They’ll make you think you really are earning money by crediting your PlentyBread account with cash (not points) – but of course, you won’t get your money in the end because they’re a scam.
2. Share your referral link on social media
The goal of these scammers at PlentyBread is to push you to promote their site on social media.
They claim to pay you $20 for each person that joins through your link. They’ll also credit your account $2 for every click on your referral link whether the person joins or not.
PlentyBread (like its other sister scam/clone sites) also have other earning opportunities. You can earn anywhere from $10 to $50 for the following tasks:
- Answering surveys/questionnaires
- Playing games
- Downloading apps
- Uploading YouTube videos
Uploading YouTube videos will allow you to earn $50 per video. This is one of their best strategies for making their members testify that PlentyBread is legit, but here's the thing...
You have to make the video and say they're legit before they pay you, which means... if you've seen some of those videos on YouTube, none of those people have actually been paid.
Sure, their PlentyBread account may show some earnings, but none of that money has ever been transferred to their actual bank account.
And I hate to me be the messenger here, but you won’t actually get paid $50 either, because PlentyBread is a scam.
3. Cash Out
Of course, PlentyBread will promise to pay you. But since they’re a scam, we know they won’t really pay you (not a single penny).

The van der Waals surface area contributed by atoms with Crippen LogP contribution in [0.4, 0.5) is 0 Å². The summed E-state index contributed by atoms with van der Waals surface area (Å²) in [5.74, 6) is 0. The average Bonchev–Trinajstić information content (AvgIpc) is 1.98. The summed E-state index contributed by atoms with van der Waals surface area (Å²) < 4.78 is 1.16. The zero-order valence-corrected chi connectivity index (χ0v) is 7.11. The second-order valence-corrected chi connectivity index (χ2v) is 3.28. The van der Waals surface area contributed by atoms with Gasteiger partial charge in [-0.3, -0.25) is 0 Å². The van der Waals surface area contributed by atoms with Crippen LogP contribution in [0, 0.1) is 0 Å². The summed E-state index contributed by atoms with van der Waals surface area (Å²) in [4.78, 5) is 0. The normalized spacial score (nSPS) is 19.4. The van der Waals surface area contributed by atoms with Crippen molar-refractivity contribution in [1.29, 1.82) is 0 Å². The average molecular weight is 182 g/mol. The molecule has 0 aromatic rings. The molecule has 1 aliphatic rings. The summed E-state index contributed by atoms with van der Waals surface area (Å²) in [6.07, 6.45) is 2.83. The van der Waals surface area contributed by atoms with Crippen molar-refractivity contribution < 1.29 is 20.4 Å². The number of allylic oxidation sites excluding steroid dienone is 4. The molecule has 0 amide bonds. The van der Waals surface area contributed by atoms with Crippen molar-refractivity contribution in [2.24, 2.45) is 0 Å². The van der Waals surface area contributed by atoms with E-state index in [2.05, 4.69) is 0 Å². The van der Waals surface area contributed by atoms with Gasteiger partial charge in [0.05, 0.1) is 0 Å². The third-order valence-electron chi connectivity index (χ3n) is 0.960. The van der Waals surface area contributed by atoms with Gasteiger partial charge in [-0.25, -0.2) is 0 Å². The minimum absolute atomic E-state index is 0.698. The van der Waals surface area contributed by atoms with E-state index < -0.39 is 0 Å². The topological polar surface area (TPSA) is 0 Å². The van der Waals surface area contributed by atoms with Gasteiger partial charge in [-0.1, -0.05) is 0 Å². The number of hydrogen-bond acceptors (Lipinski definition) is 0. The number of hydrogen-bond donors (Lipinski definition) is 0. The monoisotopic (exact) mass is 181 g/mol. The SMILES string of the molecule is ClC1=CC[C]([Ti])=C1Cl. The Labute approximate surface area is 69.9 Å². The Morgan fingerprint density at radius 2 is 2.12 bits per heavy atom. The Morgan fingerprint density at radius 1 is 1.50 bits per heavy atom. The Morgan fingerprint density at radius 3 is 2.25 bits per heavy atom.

What they’ll do is close your account, ban you, accuse you of fraud, or make claim you haven't performed enough tasks to withdraw your earnings from their site.
In other words, you won't be able to cash out.
And remember their terms. They say you should be 99 years old to join their site, so they can also use that as an excuse for not paying you (if you’re not 99 years old, that is).
The bottom line here is that PlentyBread is a scam and they’re lying about how they work.
I don't know what to say. I wish there was a way for you to make $500 a day with no qualifications or experience. Real online survey and reward sites will pay you, but I have to tell you... they don't pay $500 per day.
Not even close.
Market research companies like Survey Junkie are a simple way to get paid for your opinion. Inbox Dollars is another site that pays for doing things you may be doing online anyway, like searching the web, watching videos and visiting websites.
But they don't pay hundreds of thousands of dollars a year like PlentyBread claims.
For that kind of income, an online business may be what you're looking for. And even then, it takes a lot of work to generate that kind of money.
Making money from home might be something you need though, because of medical issues, children to look after, or maybe you're just tired of working for a boss.
If that’s the case, knowing how (and where) to get started is what you need in order to get what you want.
PlentyBread Reviews and Complaints